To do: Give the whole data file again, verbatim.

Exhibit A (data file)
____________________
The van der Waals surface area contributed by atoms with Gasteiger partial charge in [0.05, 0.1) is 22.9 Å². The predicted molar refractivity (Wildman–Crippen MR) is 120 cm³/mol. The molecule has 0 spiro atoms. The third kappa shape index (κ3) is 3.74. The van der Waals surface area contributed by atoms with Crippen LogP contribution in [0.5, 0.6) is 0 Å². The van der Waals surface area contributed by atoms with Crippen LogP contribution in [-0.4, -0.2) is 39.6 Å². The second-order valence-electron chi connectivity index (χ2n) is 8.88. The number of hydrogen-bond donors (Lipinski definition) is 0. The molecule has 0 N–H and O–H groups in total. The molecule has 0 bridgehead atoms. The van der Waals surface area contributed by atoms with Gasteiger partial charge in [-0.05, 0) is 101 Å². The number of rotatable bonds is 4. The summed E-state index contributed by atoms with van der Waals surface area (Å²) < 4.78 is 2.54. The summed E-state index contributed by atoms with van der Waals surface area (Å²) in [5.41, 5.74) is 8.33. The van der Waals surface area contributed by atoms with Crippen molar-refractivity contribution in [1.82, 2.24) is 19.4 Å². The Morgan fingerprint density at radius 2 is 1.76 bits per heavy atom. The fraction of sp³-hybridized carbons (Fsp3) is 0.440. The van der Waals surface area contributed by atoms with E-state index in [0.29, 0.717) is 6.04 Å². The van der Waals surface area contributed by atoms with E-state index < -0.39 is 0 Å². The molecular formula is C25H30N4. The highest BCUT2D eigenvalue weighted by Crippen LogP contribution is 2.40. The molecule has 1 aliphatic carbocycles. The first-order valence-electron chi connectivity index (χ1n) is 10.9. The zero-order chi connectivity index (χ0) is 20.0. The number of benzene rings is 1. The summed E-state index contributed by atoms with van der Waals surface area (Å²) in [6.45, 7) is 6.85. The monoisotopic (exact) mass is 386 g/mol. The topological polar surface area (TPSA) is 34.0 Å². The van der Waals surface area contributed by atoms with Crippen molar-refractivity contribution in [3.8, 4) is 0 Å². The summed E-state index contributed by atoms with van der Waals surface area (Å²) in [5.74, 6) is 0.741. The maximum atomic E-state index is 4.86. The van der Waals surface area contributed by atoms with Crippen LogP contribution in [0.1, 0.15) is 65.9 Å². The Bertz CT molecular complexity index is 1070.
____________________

The van der Waals surface area contributed by atoms with Gasteiger partial charge in [0.05, 0.1) is 22.9 Å². The predicted molar refractivity (Wildman–Crippen MR) is 120 cm³/mol. The molecule has 0 spiro atoms. The third kappa shape index (κ3) is 3.74. The van der Waals surface area contributed by atoms with Crippen LogP contribution in [0.5, 0.6) is 0 Å². The van der Waals surface area contributed by atoms with Crippen LogP contribution in [-0.4, -0.2) is 39.6 Å². The second-order valence-electron chi connectivity index (χ2n) is 8.88. The number of hydrogen-bond donors (Lipinski definition) is 0. The molecule has 0 N–H and O–H groups in total. The molecule has 0 bridgehead atoms. The van der Waals surface area contributed by atoms with Gasteiger partial charge in [-0.05, 0) is 101 Å². The number of rotatable bonds is 4. The summed E-state index contributed by atoms with van der Waals surface area (Å²) < 4.78 is 2.54. The summed E-state index contributed by atoms with van der Waals surface area (Å²) in [5.41, 5.74) is 8.33. The van der Waals surface area contributed by atoms with Crippen molar-refractivity contribution in [1.82, 2.24) is 19.4 Å². The Morgan fingerprint density at radius 2 is 1.76 bits per heavy atom. The fraction of sp³-hybridized carbons (Fsp3) is 0.440. The van der Waals surface area contributed by atoms with E-state index in [0.29, 0.717) is 6.04 Å². The van der Waals surface area contributed by atoms with E-state index < -0.39 is 0 Å². The molecular formula is C25H30N4. The highest BCUT2D eigenvalue weighted by Crippen LogP contribution is 2.40. The molecule has 1 aliphatic carbocycles. The first-order valence-electron chi connectivity index (χ1n) is 10.9. The zero-order chi connectivity index (χ0) is 20.0. The number of benzene rings is 1. The summed E-state index contributed by atoms with van der Waals surface area (Å²) in [6.45, 7) is 6.85. The monoisotopic (exact) mass is 386 g/mol. The topological polar surface area (TPSA) is 34.0 Å². The van der Waals surface area contributed by atoms with Crippen molar-refractivity contribution in [3.8, 4) is 0 Å². The summed E-state index contributed by atoms with van der Waals surface area (Å²) in [5.74, 6) is 0.741. The maximum atomic E-state index is 4.86. The van der Waals surface area contributed by atoms with Crippen LogP contribution in [0.1, 0.15) is 65.9 Å². The Bertz CT molecular complexity index is 1070.